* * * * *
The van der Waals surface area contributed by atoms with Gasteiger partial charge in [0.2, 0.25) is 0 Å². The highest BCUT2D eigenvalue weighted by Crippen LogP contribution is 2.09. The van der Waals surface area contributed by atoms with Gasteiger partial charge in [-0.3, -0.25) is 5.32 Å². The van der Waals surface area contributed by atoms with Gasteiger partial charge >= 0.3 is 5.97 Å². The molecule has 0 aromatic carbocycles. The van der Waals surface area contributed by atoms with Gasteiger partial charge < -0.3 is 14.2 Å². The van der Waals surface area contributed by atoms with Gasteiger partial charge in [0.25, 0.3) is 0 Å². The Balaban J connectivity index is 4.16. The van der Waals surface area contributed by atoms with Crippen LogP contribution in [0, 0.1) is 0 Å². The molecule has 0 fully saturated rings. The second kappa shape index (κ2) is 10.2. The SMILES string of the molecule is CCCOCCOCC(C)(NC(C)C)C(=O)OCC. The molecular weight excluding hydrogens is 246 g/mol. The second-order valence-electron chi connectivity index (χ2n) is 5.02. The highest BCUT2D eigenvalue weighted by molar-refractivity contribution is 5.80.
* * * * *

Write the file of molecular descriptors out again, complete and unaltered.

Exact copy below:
The van der Waals surface area contributed by atoms with Gasteiger partial charge in [0.2, 0.25) is 0 Å². The highest BCUT2D eigenvalue weighted by Crippen LogP contribution is 2.09. The van der Waals surface area contributed by atoms with Gasteiger partial charge in [-0.3, -0.25) is 5.32 Å². The van der Waals surface area contributed by atoms with Gasteiger partial charge >= 0.3 is 5.97 Å². The molecule has 0 aromatic carbocycles. The van der Waals surface area contributed by atoms with Gasteiger partial charge < -0.3 is 14.2 Å². The van der Waals surface area contributed by atoms with Gasteiger partial charge in [0.25, 0.3) is 0 Å². The Balaban J connectivity index is 4.16. The van der Waals surface area contributed by atoms with Crippen LogP contribution in [0, 0.1) is 0 Å². The molecule has 0 fully saturated rings. The second kappa shape index (κ2) is 10.2. The SMILES string of the molecule is CCCOCCOCC(C)(NC(C)C)C(=O)OCC. The molecular weight excluding hydrogens is 246 g/mol. The second-order valence-electron chi connectivity index (χ2n) is 5.02. The highest BCUT2D eigenvalue weighted by molar-refractivity contribution is 5.80.